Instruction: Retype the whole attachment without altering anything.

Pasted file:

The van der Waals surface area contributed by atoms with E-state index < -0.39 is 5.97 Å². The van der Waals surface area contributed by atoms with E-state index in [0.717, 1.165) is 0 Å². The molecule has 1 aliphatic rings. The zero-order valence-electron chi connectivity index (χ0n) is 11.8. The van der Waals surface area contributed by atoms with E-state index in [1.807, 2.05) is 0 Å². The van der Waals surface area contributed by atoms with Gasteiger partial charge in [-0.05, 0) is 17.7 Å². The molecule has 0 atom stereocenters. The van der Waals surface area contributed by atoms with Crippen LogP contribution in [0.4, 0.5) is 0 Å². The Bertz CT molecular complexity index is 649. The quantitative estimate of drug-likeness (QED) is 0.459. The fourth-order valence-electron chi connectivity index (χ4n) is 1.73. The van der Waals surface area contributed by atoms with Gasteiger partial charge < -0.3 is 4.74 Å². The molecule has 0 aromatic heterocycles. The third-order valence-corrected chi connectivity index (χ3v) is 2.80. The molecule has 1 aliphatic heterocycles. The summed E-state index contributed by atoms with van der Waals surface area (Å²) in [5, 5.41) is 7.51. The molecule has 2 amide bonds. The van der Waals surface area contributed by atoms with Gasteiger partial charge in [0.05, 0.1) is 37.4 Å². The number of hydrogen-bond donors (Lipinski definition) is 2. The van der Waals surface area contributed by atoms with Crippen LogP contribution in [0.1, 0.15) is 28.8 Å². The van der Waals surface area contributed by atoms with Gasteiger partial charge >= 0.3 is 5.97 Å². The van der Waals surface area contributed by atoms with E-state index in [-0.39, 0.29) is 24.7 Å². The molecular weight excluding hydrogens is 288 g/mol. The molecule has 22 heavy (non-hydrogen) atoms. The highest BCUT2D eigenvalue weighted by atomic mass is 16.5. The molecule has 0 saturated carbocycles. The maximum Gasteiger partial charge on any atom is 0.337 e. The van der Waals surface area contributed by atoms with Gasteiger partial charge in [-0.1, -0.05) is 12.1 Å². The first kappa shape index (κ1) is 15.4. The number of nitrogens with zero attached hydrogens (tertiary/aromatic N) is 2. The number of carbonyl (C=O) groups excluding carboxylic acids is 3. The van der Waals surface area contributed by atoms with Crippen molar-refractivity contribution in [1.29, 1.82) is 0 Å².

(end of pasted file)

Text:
The van der Waals surface area contributed by atoms with E-state index < -0.39 is 5.97 Å². The van der Waals surface area contributed by atoms with E-state index in [0.717, 1.165) is 0 Å². The molecule has 1 aliphatic rings. The zero-order valence-electron chi connectivity index (χ0n) is 11.8. The van der Waals surface area contributed by atoms with E-state index in [1.807, 2.05) is 0 Å². The van der Waals surface area contributed by atoms with Gasteiger partial charge in [-0.05, 0) is 17.7 Å². The molecule has 0 atom stereocenters. The van der Waals surface area contributed by atoms with Crippen LogP contribution in [0.4, 0.5) is 0 Å². The Bertz CT molecular complexity index is 649. The quantitative estimate of drug-likeness (QED) is 0.459. The fourth-order valence-electron chi connectivity index (χ4n) is 1.73. The van der Waals surface area contributed by atoms with Gasteiger partial charge < -0.3 is 4.74 Å². The molecule has 0 aromatic heterocycles. The third-order valence-corrected chi connectivity index (χ3v) is 2.80. The molecule has 1 aliphatic heterocycles. The summed E-state index contributed by atoms with van der Waals surface area (Å²) in [5, 5.41) is 7.51. The molecule has 2 amide bonds. The van der Waals surface area contributed by atoms with Gasteiger partial charge in [0.05, 0.1) is 37.4 Å². The number of hydrogen-bond donors (Lipinski definition) is 2. The van der Waals surface area contributed by atoms with Crippen LogP contribution in [0.1, 0.15) is 28.8 Å². The van der Waals surface area contributed by atoms with Gasteiger partial charge >= 0.3 is 5.97 Å². The van der Waals surface area contributed by atoms with E-state index in [-0.39, 0.29) is 24.7 Å². The molecular weight excluding hydrogens is 288 g/mol. The molecule has 22 heavy (non-hydrogen) atoms. The highest BCUT2D eigenvalue weighted by atomic mass is 16.5. The molecule has 0 saturated carbocycles. The maximum Gasteiger partial charge on any atom is 0.337 e. The van der Waals surface area contributed by atoms with Gasteiger partial charge in [-0.1, -0.05) is 12.1 Å². The first kappa shape index (κ1) is 15.4. The number of nitrogens with zero attached hydrogens (tertiary/aromatic N) is 2. The number of carbonyl (C=O) groups excluding carboxylic acids is 3. The van der Waals surface area contributed by atoms with Crippen molar-refractivity contribution in [1.29, 1.82) is 0 Å².